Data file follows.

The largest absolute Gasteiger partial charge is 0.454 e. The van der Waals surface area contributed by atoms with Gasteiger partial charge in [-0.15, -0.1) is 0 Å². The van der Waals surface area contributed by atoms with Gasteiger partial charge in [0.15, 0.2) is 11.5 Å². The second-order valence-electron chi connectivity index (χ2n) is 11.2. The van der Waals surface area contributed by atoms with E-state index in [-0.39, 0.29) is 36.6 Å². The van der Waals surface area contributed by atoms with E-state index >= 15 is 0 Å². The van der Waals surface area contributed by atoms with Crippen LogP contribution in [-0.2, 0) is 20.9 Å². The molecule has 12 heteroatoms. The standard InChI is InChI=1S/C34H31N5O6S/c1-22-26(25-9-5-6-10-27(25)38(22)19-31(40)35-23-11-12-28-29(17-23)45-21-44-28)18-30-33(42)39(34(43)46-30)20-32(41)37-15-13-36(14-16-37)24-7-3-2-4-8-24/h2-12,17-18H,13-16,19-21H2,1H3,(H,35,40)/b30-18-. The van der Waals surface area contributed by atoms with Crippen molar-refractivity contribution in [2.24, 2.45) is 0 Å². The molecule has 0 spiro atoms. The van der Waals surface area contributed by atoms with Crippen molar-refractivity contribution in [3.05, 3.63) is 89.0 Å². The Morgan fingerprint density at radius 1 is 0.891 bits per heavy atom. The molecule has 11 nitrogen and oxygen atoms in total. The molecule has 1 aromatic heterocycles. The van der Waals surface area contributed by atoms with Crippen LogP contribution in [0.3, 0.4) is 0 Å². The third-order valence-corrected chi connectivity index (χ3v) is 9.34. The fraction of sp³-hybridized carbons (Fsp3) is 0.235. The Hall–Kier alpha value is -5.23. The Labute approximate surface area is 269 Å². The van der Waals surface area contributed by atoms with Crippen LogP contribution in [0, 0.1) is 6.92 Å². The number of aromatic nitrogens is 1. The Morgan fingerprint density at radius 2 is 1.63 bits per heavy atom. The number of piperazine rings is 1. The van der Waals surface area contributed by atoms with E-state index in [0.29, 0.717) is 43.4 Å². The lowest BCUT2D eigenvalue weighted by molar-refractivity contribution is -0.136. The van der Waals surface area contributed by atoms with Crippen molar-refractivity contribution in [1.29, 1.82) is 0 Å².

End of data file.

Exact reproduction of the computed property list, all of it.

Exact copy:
The largest absolute Gasteiger partial charge is 0.454 e. The van der Waals surface area contributed by atoms with Gasteiger partial charge in [-0.15, -0.1) is 0 Å². The van der Waals surface area contributed by atoms with Gasteiger partial charge in [0.15, 0.2) is 11.5 Å². The second-order valence-electron chi connectivity index (χ2n) is 11.2. The van der Waals surface area contributed by atoms with E-state index in [-0.39, 0.29) is 36.6 Å². The van der Waals surface area contributed by atoms with E-state index >= 15 is 0 Å². The van der Waals surface area contributed by atoms with Crippen LogP contribution in [-0.2, 0) is 20.9 Å². The molecule has 12 heteroatoms. The standard InChI is InChI=1S/C34H31N5O6S/c1-22-26(25-9-5-6-10-27(25)38(22)19-31(40)35-23-11-12-28-29(17-23)45-21-44-28)18-30-33(42)39(34(43)46-30)20-32(41)37-15-13-36(14-16-37)24-7-3-2-4-8-24/h2-12,17-18H,13-16,19-21H2,1H3,(H,35,40)/b30-18-. The van der Waals surface area contributed by atoms with Crippen molar-refractivity contribution in [2.24, 2.45) is 0 Å². The molecule has 0 spiro atoms. The van der Waals surface area contributed by atoms with Crippen molar-refractivity contribution in [3.05, 3.63) is 89.0 Å². The Morgan fingerprint density at radius 1 is 0.891 bits per heavy atom. The molecule has 11 nitrogen and oxygen atoms in total. The molecule has 1 aromatic heterocycles. The van der Waals surface area contributed by atoms with Crippen LogP contribution in [0.3, 0.4) is 0 Å². The third-order valence-corrected chi connectivity index (χ3v) is 9.34. The fraction of sp³-hybridized carbons (Fsp3) is 0.235. The Hall–Kier alpha value is -5.23. The Labute approximate surface area is 269 Å². The van der Waals surface area contributed by atoms with Crippen LogP contribution in [0, 0.1) is 6.92 Å². The number of aromatic nitrogens is 1. The Morgan fingerprint density at radius 2 is 1.63 bits per heavy atom. The number of piperazine rings is 1. The van der Waals surface area contributed by atoms with E-state index in [0.29, 0.717) is 43.4 Å². The lowest BCUT2D eigenvalue weighted by molar-refractivity contribution is -0.136. The van der Waals surface area contributed by atoms with Crippen molar-refractivity contribution in [1.29, 1.82) is 0 Å².